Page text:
Composer, conductor, pianist
Leonard Bernstein is an immensely talented American conductor, composer, pianist, and educator who has made significant contributions to the realms of both classical and popular music through numerous concerts, compositions, recordings, television appearances, and classes. He is one of the best-known American composers and the first American-born conductor to regularly conduct European orchestras.
Born on August 25,1918, in Lawrence, Massachusetts, Bernstein is the eldest of three children born to Samuel and Jennie Resnick Bernstein, Russian-Jewish immigrants. Though he was named Louis by his parents, at age sixteen Bernstein legally changed his name to Leonard to distinguish himself from other Louis Bernsteins in the family. Bernstein attended Boston's highly competitive Latin School and, despite his father's wish that he work for the family cosmetic business, studied piano, beginning at the rather late age of ten, with Helen Coates and later Heinrich Gebhard. In 1935 Bernstein enrolled at Harvard University, where he studied music with Edward Ballantine, Edward Brulingame Hill, A. Tillman Merritt, and Walter Piston, as well as philosophy, aesthetics, literature, and philology. After earning a B.A. in 1939, Bernstein studied with a number of renowned musicians at the Curtis Institute of Music in Philadelphia: Isabella Bengerova, Renee Longy, Randall Thompson, and Fritz Reiner. During the summers of 1940 and 1941 Bernstein studied conducting with the celebrated conductor Sergei Koussevitzky at the Berkshire Music Center at Tanglewood. Koussevitzky recognized Bernstein's talent and in 1942 appointed him his assistant.
At this time Bernstein worked for a music publisher, arranging popular songs, transcribing band pieces, and notating jazz improvizations, which were published under the pseudonym Lenny Amber. He ocassionally conducted Boston ensembles and became the assistant conductor under Arthur Rodzinski of the New York Philharmonic. On November 14, 1943, when Bruno Walter, who was scheduled to conduct the orchestra's nationally broadcast concert, suddenly became ill, Bernstein substituted for him with such success that his career was launched.
From 1944 to 1950 Bernstein served as guest conductor to seven major orchestras and replaced Leopold Stokowski as music director of the New York City Symphony Orchestra, a position Bernstein held from 1945 to 1948. During his tenure with the orchestra, Bernstein conducted primarily twentieth-century works by European and American composers and proved to be an effective proponent of American music, which was largely ignored until his intervention. Bernstein's compositions of this period include his Symphony No. 1, "Jeremiah," which premiered in 1944 under his own direction and the ballet Fancy Free, which later became the basis for the critically acclaimed Broadway musical "On the Town." Bernstein was also active as a pianist, and in 1949 performed the solo part in his own Sym-phony No. 2, "The Age of Anxiety."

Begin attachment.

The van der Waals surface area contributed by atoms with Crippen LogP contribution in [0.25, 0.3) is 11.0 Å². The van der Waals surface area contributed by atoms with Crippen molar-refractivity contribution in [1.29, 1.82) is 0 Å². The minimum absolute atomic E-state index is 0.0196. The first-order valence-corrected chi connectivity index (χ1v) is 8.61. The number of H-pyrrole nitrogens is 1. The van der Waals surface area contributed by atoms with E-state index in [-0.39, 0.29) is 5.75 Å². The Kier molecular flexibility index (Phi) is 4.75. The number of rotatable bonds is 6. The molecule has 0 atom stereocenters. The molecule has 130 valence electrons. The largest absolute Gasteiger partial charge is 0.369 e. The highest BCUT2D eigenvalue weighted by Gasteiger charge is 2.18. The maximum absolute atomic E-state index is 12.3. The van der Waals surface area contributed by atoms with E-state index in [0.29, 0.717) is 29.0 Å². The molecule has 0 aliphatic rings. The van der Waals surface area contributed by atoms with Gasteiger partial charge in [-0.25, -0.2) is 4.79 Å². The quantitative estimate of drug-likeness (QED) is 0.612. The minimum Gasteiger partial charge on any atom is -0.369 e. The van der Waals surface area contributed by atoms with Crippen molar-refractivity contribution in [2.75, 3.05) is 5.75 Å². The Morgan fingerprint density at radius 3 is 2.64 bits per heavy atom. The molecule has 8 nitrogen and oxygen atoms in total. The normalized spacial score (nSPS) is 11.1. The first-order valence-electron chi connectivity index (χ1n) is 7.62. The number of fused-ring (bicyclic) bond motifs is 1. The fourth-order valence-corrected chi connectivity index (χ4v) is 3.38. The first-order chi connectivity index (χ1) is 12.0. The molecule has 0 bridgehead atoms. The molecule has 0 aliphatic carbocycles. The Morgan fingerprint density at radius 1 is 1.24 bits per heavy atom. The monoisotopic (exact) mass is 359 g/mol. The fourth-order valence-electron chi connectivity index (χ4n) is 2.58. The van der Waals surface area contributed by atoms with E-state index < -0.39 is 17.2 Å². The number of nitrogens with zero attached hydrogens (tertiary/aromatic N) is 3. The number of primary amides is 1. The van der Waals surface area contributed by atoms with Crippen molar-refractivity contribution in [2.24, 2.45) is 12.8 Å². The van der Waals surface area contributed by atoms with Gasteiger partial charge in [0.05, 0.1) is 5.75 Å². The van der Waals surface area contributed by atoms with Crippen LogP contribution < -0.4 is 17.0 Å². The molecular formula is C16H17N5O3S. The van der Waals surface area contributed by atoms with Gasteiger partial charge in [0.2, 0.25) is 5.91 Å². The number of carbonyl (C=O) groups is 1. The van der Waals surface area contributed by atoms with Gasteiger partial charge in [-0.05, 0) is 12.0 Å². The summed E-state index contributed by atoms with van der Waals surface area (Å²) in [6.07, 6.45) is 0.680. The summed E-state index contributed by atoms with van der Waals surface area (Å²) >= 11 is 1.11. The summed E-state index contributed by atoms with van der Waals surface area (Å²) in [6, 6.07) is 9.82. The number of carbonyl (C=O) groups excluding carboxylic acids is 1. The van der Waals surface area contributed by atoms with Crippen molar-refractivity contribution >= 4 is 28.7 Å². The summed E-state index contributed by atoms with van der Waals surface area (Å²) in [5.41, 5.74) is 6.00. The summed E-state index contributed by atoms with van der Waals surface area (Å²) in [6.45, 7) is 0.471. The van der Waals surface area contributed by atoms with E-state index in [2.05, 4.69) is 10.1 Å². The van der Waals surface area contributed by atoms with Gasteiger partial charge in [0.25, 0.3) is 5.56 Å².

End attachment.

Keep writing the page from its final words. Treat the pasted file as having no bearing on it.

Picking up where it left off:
In 1951 Bernstein married his longtime friend, Chilean actress Felicia Montealegre Cohn. That same year Koussevitzy died, and Bernstein replaced him as director of the orchestra and conducting departments at the Berkshire Music Center. He was also appointed professor of music at Brandeis University, a position he held until 1955. While at Brandeis and in the late 1950s Bernstein continued to compose works for the stage, including the one-act opera Trouble in Tahiti, the Broadway musical "Wonderful Town," the comic operetta Candide, and the monumentally sucessful Broadway musical "West Side Story." He also composed the film score for On the Waterfront, starring Marlon Brando.
In the 1950s and 1960s, Bernstein achieved international stature as a conductor. He was the first American to conduct at the famous opera venue Teatro alla Scala, in Milan, Italy, when in 1953 he directed the celebrated soprano Maria Callas in Cherubini's Medea. After a year as co-director under Dimitri Mitropoulos, in 1958 Bernstein acceded to the directorship of the New York Philharmonic Orchestra. Bernstein adapted a thematic approach to organizing concert programs and premiered works by American composers. With the orchestra, he produced many recordings and toured widely, including the Near East, Japan, Alaska, and Canada. The orchestra attracted record crowds. Bernstein's Symphony No. 3, "Kaddish," premiered in 1963, and the following year Bernstein took a sabbatical leave to experiment with composing using twelve-tone serial techniques. He did not find this popular technique to his liking and the product of this period, the Chichester Pslams, is a re-affirmation of his belief in tonality. At this time Bernstein also considered writing another musical, but was unable to settle on an appropriate project. To devote more time to composing, in 1969 Bernstein resigned as the permanent conductor, though he was given the permanent title "laureate conductor" and thus allowed to conduct ocassionally.
In the 1970s and 1980s, Bernstein often guest-conducted the Vienna Philharmonic and the Israel Philharmonic Orchestra, with which he has made recordings and television appearances. His Mass, a work commissioned by the John F. Kennedy family for the opening of the Kennedy Center for the Performing Arts, was premiered in 1971, and his ballet based on a classic Jewish legend, The Dybbuk, was first performed in 1974 with choreography by Jerome Robbins, who had choreographed West Side Story. After many months of work on a musical about life in the White House, "1600 Pennsylvania Avenue," which was lambasted by critics, Bernstein gave up composing musicals. In 1977 tragedy struck when his wife Felicia died from cancer.
In 1980 Bernstein began the challenging project of concert performances, and television and record recordings of Richard Wagner's opera Tristan and Isolde. After a busy concert season in 1982, Bernstein focused his attention on the opera A Quiet Place (Tahiti II), which premiered in 1983. After visiting Europe again in late 1983 for concerts and recordings, Bernstein opened a concert tour with the Vienna Philharmonic Orchestra and conducted in a series of guest appearances. He then went to Milan, where a revised version of A Quiet Place became the first American opera to be performed at Teatro alla Scala. Bernstein continued to revise this work for some time afterward, and for the fiftieth anniversary of the Israel Philharmonic he composed Jubilee Games.